Jack Spicer, brief bio

b. 1925 - d. 1965

Jack Spicer lived and died on the West Coast; he was born in Los Angeles and spent his brief but significant poetic career in San Francisco. Dying of alcoholism, his last words were, "My vocabulary did this to me." Spicer believed in poetry as a form of magic, most potent when spoken aloud. His work tapped a variety of idioms including the "deep image" as found in the writing of Federico Garcia Lorca. In 1957, he organized a "Poetry as Magic" workshop that included his friend Robert Duncan. Spicer was also an enthusiastic participant, and sometimes host, of Blabbermouth Night at The Place, a San Francisco literary bar. Blabbermouth Night, a bardic competition in which poets uttered unrehearsed "babble" into the microphone, underscored Spicer's belief in an oral poetics as stated in "The Poet and Poetry - A Symposium" (1949):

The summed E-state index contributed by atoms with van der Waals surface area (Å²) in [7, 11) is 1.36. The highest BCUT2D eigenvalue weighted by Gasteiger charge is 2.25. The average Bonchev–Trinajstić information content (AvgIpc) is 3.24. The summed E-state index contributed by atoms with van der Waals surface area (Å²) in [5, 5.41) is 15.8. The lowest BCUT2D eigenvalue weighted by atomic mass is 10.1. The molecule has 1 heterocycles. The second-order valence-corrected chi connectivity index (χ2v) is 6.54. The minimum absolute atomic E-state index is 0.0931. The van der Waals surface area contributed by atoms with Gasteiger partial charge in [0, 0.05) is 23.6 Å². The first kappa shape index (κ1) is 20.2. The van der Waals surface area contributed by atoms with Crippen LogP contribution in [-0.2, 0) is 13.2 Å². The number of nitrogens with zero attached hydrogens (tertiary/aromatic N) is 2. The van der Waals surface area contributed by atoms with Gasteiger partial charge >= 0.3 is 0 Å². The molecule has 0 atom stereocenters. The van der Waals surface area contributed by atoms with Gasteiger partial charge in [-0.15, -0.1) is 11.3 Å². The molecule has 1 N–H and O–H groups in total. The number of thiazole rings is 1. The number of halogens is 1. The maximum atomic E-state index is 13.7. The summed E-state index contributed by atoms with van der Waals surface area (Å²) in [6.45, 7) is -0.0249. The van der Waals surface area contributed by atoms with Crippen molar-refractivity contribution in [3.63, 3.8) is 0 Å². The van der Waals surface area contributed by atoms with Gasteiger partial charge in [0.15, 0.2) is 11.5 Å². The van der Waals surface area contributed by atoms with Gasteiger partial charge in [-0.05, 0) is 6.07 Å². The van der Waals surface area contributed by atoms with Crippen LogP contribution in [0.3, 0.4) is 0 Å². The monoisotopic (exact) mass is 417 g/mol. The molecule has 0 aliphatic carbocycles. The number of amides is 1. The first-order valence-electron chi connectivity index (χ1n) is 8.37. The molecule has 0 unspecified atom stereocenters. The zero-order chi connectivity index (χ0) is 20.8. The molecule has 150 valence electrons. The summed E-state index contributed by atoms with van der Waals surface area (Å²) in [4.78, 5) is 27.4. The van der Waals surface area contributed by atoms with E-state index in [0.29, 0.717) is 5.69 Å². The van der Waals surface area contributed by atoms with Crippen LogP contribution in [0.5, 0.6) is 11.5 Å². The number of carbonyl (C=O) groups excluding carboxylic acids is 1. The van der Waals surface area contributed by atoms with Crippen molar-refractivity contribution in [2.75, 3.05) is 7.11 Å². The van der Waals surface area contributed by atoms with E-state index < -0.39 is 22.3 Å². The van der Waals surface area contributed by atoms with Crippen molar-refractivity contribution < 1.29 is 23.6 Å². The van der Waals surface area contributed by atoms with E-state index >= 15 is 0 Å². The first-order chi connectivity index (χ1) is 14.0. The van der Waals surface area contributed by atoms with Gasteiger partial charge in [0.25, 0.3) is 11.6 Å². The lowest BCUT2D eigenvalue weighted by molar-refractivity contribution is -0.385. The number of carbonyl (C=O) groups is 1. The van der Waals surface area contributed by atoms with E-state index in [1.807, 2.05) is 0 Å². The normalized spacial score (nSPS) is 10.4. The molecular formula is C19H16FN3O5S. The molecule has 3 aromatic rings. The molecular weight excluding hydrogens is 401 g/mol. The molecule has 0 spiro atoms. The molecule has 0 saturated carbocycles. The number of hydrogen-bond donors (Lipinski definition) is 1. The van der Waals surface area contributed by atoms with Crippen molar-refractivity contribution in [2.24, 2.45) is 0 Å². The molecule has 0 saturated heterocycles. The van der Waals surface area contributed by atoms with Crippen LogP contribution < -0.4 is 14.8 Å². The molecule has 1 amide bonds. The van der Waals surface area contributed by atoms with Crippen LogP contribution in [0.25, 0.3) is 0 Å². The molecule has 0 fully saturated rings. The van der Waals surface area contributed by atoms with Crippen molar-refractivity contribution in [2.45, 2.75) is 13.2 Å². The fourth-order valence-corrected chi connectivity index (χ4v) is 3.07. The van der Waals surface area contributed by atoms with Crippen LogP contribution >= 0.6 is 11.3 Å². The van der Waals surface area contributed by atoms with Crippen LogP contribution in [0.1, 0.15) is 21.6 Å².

The truth is that pure poetry bores everybody. It is a bore even to the poet. The only real contribution of the New Critics is that they have demonstrated this so well. They have taken poetry (already removed from its main source of human interest - the human voice) and have completed the job of denuding it of any remaining connection with person, place, and time....

Live poetry is a kind of singing. It differs from prose, as song does, in its complexity of stress and intonation. Poetry demands a human voice to sing it and demands an audience to hear it. Without these it is naked, pure, and incompletely - a bore.*

Yet Spicer's poems in the volume Language (1964), with their emphasis on linguistics, are more consistent with the later development of language poetry, which rejects an exclusively oral poetics. Most of Spicer's work can be found in two volumes: One Night Stand and Other Poems (1980) and The Collected Books of Jack Spicer (1989).

* quoted from One Night Stand and Other Poems, San Francisco, 1980, p. 91.